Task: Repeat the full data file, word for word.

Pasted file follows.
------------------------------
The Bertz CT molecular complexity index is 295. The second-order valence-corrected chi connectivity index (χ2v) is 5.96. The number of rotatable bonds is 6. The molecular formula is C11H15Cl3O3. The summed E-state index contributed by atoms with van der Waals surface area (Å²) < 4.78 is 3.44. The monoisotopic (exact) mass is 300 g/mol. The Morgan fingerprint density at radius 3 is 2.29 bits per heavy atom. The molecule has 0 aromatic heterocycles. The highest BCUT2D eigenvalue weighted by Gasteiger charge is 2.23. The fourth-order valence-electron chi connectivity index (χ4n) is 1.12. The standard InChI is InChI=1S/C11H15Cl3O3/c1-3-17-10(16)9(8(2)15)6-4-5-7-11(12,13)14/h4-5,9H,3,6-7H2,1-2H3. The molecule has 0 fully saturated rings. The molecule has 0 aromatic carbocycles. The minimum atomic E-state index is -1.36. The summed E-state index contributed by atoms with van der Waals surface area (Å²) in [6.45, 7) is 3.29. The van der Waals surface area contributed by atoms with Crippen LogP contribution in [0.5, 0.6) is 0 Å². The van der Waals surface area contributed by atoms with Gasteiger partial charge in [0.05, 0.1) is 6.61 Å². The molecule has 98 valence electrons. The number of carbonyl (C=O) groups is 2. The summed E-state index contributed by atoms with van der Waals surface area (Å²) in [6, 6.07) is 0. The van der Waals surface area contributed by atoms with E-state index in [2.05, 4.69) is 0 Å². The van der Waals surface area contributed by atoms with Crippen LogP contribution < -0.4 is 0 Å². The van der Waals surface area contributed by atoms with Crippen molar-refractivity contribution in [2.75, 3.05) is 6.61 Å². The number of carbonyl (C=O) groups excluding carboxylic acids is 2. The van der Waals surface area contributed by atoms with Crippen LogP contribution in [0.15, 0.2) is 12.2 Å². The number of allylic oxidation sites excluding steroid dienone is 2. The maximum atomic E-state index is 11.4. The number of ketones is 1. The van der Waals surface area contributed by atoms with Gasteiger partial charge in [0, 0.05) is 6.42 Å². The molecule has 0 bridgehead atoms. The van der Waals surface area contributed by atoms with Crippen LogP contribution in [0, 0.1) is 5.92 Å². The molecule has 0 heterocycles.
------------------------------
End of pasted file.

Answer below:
The Bertz CT molecular complexity index is 295. The second-order valence-corrected chi connectivity index (χ2v) is 5.96. The number of rotatable bonds is 6. The molecular formula is C11H15Cl3O3. The summed E-state index contributed by atoms with van der Waals surface area (Å²) < 4.78 is 3.44. The monoisotopic (exact) mass is 300 g/mol. The Morgan fingerprint density at radius 3 is 2.29 bits per heavy atom. The molecule has 0 aromatic heterocycles. The highest BCUT2D eigenvalue weighted by Gasteiger charge is 2.23. The fourth-order valence-electron chi connectivity index (χ4n) is 1.12. The standard InChI is InChI=1S/C11H15Cl3O3/c1-3-17-10(16)9(8(2)15)6-4-5-7-11(12,13)14/h4-5,9H,3,6-7H2,1-2H3. The molecule has 0 fully saturated rings. The molecule has 0 aromatic carbocycles. The minimum atomic E-state index is -1.36. The summed E-state index contributed by atoms with van der Waals surface area (Å²) in [6.45, 7) is 3.29. The van der Waals surface area contributed by atoms with Crippen LogP contribution in [0.5, 0.6) is 0 Å². The van der Waals surface area contributed by atoms with Gasteiger partial charge in [0.05, 0.1) is 6.61 Å². The molecule has 98 valence electrons. The number of carbonyl (C=O) groups is 2. The summed E-state index contributed by atoms with van der Waals surface area (Å²) in [6, 6.07) is 0. The van der Waals surface area contributed by atoms with E-state index in [2.05, 4.69) is 0 Å². The van der Waals surface area contributed by atoms with Crippen LogP contribution < -0.4 is 0 Å². The van der Waals surface area contributed by atoms with Crippen molar-refractivity contribution in [2.75, 3.05) is 6.61 Å². The number of carbonyl (C=O) groups excluding carboxylic acids is 2. The van der Waals surface area contributed by atoms with Crippen LogP contribution in [0.15, 0.2) is 12.2 Å². The number of allylic oxidation sites excluding steroid dienone is 2. The maximum atomic E-state index is 11.4. The number of ketones is 1. The van der Waals surface area contributed by atoms with Gasteiger partial charge in [0, 0.05) is 6.42 Å². The molecule has 0 bridgehead atoms. The van der Waals surface area contributed by atoms with Crippen LogP contribution in [0, 0.1) is 5.92 Å². The molecule has 0 heterocycles.